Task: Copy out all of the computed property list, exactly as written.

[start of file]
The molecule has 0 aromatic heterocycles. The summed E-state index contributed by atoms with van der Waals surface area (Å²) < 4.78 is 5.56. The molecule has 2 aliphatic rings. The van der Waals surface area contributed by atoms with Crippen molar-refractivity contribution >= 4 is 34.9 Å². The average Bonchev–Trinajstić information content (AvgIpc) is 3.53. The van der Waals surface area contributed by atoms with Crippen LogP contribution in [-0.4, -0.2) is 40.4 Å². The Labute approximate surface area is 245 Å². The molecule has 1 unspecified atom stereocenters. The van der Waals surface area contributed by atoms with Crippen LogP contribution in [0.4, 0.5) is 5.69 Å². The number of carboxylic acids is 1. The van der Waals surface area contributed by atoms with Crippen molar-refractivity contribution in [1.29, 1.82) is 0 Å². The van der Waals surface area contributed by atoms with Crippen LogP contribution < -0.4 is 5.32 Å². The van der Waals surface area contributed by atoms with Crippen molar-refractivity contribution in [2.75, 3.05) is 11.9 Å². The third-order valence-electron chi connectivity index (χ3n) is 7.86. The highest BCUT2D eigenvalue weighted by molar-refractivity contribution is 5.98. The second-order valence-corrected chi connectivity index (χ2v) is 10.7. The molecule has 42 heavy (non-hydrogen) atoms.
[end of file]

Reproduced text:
The molecule has 0 aromatic heterocycles. The summed E-state index contributed by atoms with van der Waals surface area (Å²) < 4.78 is 5.56. The molecule has 2 aliphatic rings. The van der Waals surface area contributed by atoms with Crippen molar-refractivity contribution >= 4 is 34.9 Å². The average Bonchev–Trinajstić information content (AvgIpc) is 3.53. The van der Waals surface area contributed by atoms with Crippen LogP contribution in [-0.4, -0.2) is 40.4 Å². The Labute approximate surface area is 245 Å². The molecule has 1 unspecified atom stereocenters. The van der Waals surface area contributed by atoms with Crippen LogP contribution in [0.4, 0.5) is 5.69 Å². The number of carboxylic acids is 1. The van der Waals surface area contributed by atoms with Crippen molar-refractivity contribution in [1.29, 1.82) is 0 Å². The van der Waals surface area contributed by atoms with Crippen LogP contribution < -0.4 is 5.32 Å². The van der Waals surface area contributed by atoms with Crippen molar-refractivity contribution in [2.75, 3.05) is 11.9 Å². The third-order valence-electron chi connectivity index (χ3n) is 7.86. The highest BCUT2D eigenvalue weighted by molar-refractivity contribution is 5.98. The second-order valence-corrected chi connectivity index (χ2v) is 10.7. The molecule has 42 heavy (non-hydrogen) atoms.